That's us. I wish Blogger would let me show you the photographs of what we had to put in place last night. Sandbags, large sacks of John Innes No. 2, and sections of leftover stone flags from the hall, all stacked in the porch, keeping the water at bay - we hoped - as the rain continued remorselessly to fall. The brook, so musical in its summer gurgling, roared; a torrent of strong dark tea - or rather, water straight off Exmoor - spilling over its retaining wall and surging madly down our road.
Everyone was out until after midnight, protecting their doorways as best they could. We had walked home from dinner with a friend at the top of the hill, growing ever more alarmed as we approached our own home, gradually wading ankle deep in the swirling brown water, and dreading the possibility of discovering a flooded cottage and outraged cats.
The Gardener, sleepy from dinner, including a surfeit of lemon posset, and intending to sleep within five minutes of getting home, turned immediately back into a Proper Practical Bloke. Wide awake, changing sodden shoes for wellies, finding the torch and the sandbags (no mean feat in our chaotic linhay) and organising a barrier in the porch to divert any sudden surge of water, he also checked on elderly neighbours, exchanged opinions with others on the state of the brookside vegetation further up the road, and finally tumbled into bed two hours later, leaving a collection of sodden clothes downstairs.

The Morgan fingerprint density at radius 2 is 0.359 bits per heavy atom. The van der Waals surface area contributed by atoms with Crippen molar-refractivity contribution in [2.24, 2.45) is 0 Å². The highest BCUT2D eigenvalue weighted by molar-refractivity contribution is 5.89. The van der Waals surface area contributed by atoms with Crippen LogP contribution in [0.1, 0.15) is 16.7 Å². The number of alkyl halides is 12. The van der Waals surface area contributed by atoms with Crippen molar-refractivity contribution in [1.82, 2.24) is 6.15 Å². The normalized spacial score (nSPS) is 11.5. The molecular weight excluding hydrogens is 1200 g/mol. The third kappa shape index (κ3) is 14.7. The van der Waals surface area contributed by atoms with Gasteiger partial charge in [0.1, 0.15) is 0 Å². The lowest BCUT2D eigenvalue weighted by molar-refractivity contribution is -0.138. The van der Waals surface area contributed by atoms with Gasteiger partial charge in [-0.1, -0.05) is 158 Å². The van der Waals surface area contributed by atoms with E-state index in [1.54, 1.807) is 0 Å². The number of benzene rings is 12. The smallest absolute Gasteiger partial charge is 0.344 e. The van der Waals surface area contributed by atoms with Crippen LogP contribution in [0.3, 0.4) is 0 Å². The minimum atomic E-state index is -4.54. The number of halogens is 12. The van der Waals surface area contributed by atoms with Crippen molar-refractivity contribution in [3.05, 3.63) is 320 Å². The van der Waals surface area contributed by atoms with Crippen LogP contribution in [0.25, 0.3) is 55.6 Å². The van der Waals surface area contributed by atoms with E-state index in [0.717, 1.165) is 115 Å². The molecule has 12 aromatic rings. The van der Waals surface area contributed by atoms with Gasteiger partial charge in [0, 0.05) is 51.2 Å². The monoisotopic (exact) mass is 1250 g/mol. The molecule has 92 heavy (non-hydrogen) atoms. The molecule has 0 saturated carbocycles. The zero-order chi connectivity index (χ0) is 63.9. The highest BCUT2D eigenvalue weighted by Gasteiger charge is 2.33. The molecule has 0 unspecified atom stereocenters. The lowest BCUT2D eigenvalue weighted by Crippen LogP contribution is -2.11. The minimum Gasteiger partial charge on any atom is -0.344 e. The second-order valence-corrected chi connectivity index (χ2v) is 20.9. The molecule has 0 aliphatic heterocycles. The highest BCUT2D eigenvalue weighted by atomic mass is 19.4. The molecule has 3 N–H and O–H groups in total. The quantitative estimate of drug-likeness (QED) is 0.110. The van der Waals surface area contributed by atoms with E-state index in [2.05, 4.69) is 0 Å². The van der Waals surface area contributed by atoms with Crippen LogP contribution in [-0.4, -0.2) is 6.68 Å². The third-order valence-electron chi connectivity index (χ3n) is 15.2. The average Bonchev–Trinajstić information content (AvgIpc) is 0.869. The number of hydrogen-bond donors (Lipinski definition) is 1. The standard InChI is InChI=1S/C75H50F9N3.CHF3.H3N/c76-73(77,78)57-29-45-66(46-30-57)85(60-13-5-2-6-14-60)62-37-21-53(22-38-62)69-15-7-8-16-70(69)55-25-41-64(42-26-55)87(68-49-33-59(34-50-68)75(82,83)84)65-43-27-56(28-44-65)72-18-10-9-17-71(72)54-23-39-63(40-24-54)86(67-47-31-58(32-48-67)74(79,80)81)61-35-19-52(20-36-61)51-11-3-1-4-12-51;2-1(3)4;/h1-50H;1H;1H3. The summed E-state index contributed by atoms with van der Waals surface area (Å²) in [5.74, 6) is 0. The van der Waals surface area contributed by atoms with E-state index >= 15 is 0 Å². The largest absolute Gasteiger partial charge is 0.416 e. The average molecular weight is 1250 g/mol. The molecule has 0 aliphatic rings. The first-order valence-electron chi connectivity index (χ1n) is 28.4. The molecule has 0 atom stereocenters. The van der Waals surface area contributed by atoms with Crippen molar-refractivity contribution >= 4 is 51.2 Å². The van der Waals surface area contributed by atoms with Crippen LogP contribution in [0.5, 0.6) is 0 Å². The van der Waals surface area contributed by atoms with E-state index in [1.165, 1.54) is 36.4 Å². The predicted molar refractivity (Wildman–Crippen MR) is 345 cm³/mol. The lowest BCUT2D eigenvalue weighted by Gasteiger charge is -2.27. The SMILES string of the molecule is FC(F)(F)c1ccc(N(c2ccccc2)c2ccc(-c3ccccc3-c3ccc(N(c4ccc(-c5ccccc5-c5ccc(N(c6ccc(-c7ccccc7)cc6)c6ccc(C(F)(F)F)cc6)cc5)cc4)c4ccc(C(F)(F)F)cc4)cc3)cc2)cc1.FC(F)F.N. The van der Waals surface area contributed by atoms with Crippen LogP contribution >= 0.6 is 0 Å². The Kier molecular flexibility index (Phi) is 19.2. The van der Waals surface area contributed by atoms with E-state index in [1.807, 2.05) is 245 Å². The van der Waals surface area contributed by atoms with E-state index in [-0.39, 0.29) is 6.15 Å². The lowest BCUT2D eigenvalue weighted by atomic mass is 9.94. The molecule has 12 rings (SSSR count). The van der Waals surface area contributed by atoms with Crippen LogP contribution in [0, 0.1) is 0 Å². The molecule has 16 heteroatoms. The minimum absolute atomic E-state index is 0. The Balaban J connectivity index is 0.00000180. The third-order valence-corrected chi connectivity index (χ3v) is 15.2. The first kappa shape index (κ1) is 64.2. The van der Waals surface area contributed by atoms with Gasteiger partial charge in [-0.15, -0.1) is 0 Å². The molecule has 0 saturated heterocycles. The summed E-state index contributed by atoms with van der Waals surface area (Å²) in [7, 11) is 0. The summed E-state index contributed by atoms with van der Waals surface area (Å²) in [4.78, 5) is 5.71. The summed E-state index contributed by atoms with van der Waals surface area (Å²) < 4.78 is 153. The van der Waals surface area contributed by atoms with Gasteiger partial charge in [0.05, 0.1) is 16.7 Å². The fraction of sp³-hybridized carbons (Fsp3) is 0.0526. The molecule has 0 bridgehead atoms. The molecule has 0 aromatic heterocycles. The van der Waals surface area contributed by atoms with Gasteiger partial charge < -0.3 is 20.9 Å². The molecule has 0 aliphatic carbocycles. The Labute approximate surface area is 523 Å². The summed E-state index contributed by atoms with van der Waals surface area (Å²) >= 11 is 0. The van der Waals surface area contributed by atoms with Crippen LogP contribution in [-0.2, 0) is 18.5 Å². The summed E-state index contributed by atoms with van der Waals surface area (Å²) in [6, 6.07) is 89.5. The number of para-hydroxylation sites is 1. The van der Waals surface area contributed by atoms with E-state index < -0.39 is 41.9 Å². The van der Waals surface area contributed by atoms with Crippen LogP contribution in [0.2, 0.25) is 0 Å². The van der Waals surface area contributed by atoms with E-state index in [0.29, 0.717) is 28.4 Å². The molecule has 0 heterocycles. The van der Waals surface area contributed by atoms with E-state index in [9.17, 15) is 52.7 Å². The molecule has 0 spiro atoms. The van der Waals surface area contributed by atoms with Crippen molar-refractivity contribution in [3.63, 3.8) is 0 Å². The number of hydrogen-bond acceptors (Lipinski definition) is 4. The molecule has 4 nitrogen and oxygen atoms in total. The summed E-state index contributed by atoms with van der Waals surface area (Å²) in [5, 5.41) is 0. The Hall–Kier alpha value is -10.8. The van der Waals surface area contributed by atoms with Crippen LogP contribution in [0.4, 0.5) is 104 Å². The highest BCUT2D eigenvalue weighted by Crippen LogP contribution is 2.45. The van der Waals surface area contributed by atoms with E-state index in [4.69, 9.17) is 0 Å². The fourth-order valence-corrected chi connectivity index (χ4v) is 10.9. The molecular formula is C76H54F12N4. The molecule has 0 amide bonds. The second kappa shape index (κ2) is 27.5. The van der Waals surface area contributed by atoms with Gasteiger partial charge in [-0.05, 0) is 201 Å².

Meantime, I flapped anxiously about indoors, lifting rugs, shifting precious items up above water level, making cups of tea (so essential in any dramatic situation!) and trying to stop the thoroughly-rattled animals from fighting each other or getting underfoot. I didn't sleep until after 3, and was up again at 5, to find the road clear, apart from the pebbles and mud that the water had washed down. We hadn't been flooded, but others had (see here).
But the sand/compost bags will remain in place; it rains and rains and rains....